Tottenham and Liverpool slammed by health experts after agreeing new deals with Coca-Cola
Tottenham and Liverpool slammed by health experts after agreeing new deals with Coca-Cola as experts call on Premier League clubs to ‘severe ties’ to junk food deals amid child health fears
- Health experts warn Premier League clubs to stop making junk food deals
- Spurs and Liverpool announced a new Coca-Cola deal this week
- Experts warn sponsorship could negatively impact children’s health
Tottenham and Liverpool have come under fire after announcing new trade deals with Coca-Cola, with leading health experts calling on the cubs to ‘cut ties’ with junk food companies.
Premier League clubs, along with Bayern Munich, Juventus and Paris Saint-Germain agreed a new sponsorship deal with Coca-Cola on Thursday as the drinks brand aims to expand its football portfolio.
Clubs are joining FIFA and the FA in agreeing commercial deals with the sugary drink company and the deals have sparked fresh concerns from medical professionals, who are warning of the impact it can have on children’s health.
Professor David Strain, chairman of the scientific council of the British Medical Association (BMA), is calling for a crackdown on junk food advertising in sport.
“The UK is in the throes of an obesity epidemic, which is having a devastating impact on people’s health and lives, as well as on public services and the economy,” he said.
Health experts have called on Premier League clubs to maintain all links with junk food brands
Liverpool and Tottenham have been criticized for agreeing a new deal with Coca-Cola
“It is absurd that some of the foods and beverages that contribute so heavily to the obesity crisis have been closely tied to sport through trade agreements for so long.
“Specifically, given the influence advertising can have on children and the way they look up to their favorite sports teams and personalities, such sponsorship deals can have a very detrimental effect.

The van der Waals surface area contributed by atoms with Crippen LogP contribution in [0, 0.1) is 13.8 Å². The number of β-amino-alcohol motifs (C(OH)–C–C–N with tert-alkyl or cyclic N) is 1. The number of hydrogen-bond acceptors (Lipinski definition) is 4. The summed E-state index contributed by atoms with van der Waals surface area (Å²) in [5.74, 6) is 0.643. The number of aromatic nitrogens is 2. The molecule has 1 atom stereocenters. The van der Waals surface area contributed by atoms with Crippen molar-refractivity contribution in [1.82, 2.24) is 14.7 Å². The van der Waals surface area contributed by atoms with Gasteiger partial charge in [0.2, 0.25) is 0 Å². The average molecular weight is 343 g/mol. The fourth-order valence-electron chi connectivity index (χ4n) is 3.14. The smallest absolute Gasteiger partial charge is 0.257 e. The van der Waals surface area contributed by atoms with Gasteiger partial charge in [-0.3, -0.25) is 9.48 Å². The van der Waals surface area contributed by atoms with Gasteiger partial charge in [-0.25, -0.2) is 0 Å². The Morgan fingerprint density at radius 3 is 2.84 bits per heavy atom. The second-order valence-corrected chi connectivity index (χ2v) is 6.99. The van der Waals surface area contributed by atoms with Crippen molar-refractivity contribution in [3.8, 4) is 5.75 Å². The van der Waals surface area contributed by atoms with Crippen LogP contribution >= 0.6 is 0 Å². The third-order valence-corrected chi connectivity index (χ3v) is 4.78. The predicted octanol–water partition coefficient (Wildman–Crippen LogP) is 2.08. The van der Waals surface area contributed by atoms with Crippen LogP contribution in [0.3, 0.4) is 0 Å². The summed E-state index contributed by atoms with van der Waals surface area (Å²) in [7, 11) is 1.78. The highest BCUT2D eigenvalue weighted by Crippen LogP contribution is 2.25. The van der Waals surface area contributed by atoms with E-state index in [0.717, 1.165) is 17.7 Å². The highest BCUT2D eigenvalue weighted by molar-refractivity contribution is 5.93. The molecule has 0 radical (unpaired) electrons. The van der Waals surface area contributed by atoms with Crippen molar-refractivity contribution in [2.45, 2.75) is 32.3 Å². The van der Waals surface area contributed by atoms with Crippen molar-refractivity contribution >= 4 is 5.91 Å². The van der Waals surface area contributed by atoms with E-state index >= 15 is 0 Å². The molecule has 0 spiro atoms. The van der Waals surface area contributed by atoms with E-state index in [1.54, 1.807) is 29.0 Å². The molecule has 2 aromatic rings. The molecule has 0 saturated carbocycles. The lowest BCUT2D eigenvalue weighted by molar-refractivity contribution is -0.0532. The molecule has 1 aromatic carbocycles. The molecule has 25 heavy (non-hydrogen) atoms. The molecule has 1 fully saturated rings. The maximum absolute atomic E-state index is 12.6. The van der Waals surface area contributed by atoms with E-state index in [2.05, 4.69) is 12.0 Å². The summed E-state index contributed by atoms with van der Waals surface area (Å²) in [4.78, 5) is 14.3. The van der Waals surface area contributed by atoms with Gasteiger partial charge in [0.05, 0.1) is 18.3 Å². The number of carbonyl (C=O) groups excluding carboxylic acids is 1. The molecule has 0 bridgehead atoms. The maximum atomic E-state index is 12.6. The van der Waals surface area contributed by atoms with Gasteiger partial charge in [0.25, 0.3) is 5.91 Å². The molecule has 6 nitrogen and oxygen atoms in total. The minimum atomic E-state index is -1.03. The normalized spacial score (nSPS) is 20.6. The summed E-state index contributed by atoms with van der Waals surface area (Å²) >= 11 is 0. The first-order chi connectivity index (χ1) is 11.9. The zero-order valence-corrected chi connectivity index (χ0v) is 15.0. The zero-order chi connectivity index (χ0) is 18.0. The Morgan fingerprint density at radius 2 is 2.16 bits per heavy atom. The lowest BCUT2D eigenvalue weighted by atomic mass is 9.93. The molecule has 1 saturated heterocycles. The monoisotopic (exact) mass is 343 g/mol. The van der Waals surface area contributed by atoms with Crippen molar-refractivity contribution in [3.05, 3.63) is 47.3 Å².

“The BMA has long called for a crackdown on junk food advertising in sport, and this is even more vital now that the new government appears to be backtracking on previous promises to tackle obesity levels. It is high time these ties were severed for good.
Coca-Cola was the three-division sponsor of the Football League from 2004 to 2010
The beverage company also attached its name to the League Cup, renaming it the Coca-Cola Cup in the mid-1990s.
It’s a view shared by other health professionals, including Katharine Jenner, director of the Obesity Health Alliance, who told Telegraph Sport: “Using sports sponsorship as a marketing tactic to sell sugary drinks is particularly problematic for the health of children”. Kids across the country avidly follow their favorite teams, investing in everything associated with their team, including – as research suggests – the brands behind sponsorship deals.
Coca-Cola already has a long tradition of sponsorship in football, including attaching its name to the League Cup in the mid-1990s and the Football League from 2004 to 2010.
In a statement, the beverage company says it has always had a direct marketing policy not to advertise to children under 16, but added that this new campaign would see Coca-Cola Zero Sugar prioritized on all channels.